CDC Study Shows Association Between Depression and Sleep Apnea
This content was created by the National Sleep Foundation
Obstructive sleep apnea and other symptoms of OSA are associated with probable major depression, regardless of factors like weight, age, sex or race, according to a new study from the Centers for Disease Control and Prevention. There was no link between depression and snoring.
“Snorting, gasping or stopping breathing while asleep was associated with nearly all depression symptoms, including feeling hopeless and feeling like a failure,” said Anne G. Wheaton, PhD, lead author of the study. “We expected persons with sleep-disordered breathing to report trouble sleeping or sleeping too much, or feeling tired and having little energy, but not the other symptoms.”
The study, appearing in the April issue of the journal SLEEP, is the first nationally representative sampling to examine this relationship, surveying 9,714 American adults. Previous studies have focused on smaller samples of specific populations, such as people suffering from obstructive sleep apnea (OSA), depression or other health conditions.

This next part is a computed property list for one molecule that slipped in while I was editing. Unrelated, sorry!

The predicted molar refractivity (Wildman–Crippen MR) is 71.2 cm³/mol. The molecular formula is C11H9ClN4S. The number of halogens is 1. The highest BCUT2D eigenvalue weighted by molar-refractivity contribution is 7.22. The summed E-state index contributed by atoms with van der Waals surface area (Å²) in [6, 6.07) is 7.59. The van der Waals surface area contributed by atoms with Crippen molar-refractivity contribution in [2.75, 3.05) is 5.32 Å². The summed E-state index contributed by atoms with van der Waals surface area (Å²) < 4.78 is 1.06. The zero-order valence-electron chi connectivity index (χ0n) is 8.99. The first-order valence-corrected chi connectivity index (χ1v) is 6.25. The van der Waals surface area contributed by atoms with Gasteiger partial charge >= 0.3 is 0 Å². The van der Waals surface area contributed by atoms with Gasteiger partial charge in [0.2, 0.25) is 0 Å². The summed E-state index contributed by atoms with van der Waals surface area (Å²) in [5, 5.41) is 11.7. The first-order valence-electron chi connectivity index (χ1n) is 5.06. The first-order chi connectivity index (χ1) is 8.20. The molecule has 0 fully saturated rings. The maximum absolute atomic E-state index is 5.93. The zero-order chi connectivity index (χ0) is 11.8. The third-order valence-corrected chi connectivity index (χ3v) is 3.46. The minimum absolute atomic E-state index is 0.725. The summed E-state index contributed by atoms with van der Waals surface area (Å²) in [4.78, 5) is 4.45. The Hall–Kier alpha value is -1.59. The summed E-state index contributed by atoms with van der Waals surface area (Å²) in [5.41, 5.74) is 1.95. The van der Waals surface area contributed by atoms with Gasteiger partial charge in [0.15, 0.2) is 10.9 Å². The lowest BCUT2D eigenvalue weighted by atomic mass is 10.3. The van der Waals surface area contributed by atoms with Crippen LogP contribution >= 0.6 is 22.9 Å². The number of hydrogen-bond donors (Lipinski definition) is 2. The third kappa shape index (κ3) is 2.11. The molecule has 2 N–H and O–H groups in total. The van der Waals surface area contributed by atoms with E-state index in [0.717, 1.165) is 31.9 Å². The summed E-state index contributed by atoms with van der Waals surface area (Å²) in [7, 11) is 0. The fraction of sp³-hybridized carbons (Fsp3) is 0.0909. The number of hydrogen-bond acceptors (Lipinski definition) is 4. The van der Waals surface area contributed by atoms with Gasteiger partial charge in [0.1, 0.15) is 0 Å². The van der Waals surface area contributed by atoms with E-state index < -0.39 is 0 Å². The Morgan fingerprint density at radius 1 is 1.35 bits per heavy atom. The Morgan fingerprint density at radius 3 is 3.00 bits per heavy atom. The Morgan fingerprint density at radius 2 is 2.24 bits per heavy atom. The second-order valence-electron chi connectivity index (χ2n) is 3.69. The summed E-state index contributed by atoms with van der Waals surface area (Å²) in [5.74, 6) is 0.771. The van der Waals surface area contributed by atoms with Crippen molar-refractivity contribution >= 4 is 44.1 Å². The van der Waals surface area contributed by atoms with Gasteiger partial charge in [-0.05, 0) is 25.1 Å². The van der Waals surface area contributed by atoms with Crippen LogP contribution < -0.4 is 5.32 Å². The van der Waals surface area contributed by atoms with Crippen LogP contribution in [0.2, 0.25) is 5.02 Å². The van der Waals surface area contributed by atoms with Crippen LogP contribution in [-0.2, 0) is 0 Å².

Wheaton, an epidemiologist with CDC, said the likelihood of depression increased with the reported frequency of snorting and/or instances when breathing stopped in the study. She suggested screening for these disorders in the presence of the other could help address the high prevalence and underdiagnosis of sleep apnea and depression, especially if sleepiness is a chief complaint.
Snorting, gasping and pauses in breathing during sleep are all signs of OSA, a common form of sleep-disordered breathing. Six percent of men and 3 percent of women in the study reported having physician-diagnosed sleep apnea. OSA occurs when the muscles relax during sleep, causing soft tissue in the back of the throat to collapse and block the upper airway.